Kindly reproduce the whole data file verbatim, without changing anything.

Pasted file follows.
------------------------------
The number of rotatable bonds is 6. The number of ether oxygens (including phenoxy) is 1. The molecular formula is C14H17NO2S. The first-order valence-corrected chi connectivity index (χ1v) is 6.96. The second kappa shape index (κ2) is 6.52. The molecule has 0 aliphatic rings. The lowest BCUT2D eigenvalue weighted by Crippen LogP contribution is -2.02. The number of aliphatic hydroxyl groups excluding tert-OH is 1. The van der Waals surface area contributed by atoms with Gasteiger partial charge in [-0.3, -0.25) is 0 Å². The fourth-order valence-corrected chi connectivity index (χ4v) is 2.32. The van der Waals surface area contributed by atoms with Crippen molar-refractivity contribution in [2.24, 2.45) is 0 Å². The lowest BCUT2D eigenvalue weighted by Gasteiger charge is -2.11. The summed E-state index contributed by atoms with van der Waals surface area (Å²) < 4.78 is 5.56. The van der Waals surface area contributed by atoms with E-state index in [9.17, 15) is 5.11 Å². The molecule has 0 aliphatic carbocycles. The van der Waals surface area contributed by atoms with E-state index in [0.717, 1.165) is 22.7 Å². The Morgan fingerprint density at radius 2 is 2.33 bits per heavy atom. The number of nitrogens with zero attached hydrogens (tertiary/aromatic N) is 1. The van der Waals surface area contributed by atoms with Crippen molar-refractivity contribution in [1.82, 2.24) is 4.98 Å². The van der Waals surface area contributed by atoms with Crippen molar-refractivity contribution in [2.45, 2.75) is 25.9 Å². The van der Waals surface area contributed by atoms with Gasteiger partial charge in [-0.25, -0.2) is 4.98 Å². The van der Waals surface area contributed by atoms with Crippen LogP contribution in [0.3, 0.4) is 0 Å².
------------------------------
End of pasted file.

The number of rotatable bonds is 6. The number of ether oxygens (including phenoxy) is 1. The molecular formula is C14H17NO2S. The first-order valence-corrected chi connectivity index (χ1v) is 6.96. The second kappa shape index (κ2) is 6.52. The molecule has 0 aliphatic rings. The lowest BCUT2D eigenvalue weighted by Crippen LogP contribution is -2.02. The number of aliphatic hydroxyl groups excluding tert-OH is 1. The van der Waals surface area contributed by atoms with Gasteiger partial charge in [-0.3, -0.25) is 0 Å². The fourth-order valence-corrected chi connectivity index (χ4v) is 2.32. The van der Waals surface area contributed by atoms with Crippen molar-refractivity contribution in [2.24, 2.45) is 0 Å². The lowest BCUT2D eigenvalue weighted by Gasteiger charge is -2.11. The summed E-state index contributed by atoms with van der Waals surface area (Å²) < 4.78 is 5.56. The van der Waals surface area contributed by atoms with E-state index in [9.17, 15) is 5.11 Å². The molecule has 0 aliphatic carbocycles. The van der Waals surface area contributed by atoms with E-state index in [0.717, 1.165) is 22.7 Å². The Morgan fingerprint density at radius 2 is 2.33 bits per heavy atom. The number of nitrogens with zero attached hydrogens (tertiary/aromatic N) is 1. The van der Waals surface area contributed by atoms with Crippen molar-refractivity contribution in [1.82, 2.24) is 4.98 Å². The van der Waals surface area contributed by atoms with Crippen molar-refractivity contribution in [2.45, 2.75) is 25.9 Å². The van der Waals surface area contributed by atoms with Gasteiger partial charge in [-0.25, -0.2) is 4.98 Å². The van der Waals surface area contributed by atoms with Crippen LogP contribution in [0.3, 0.4) is 0 Å².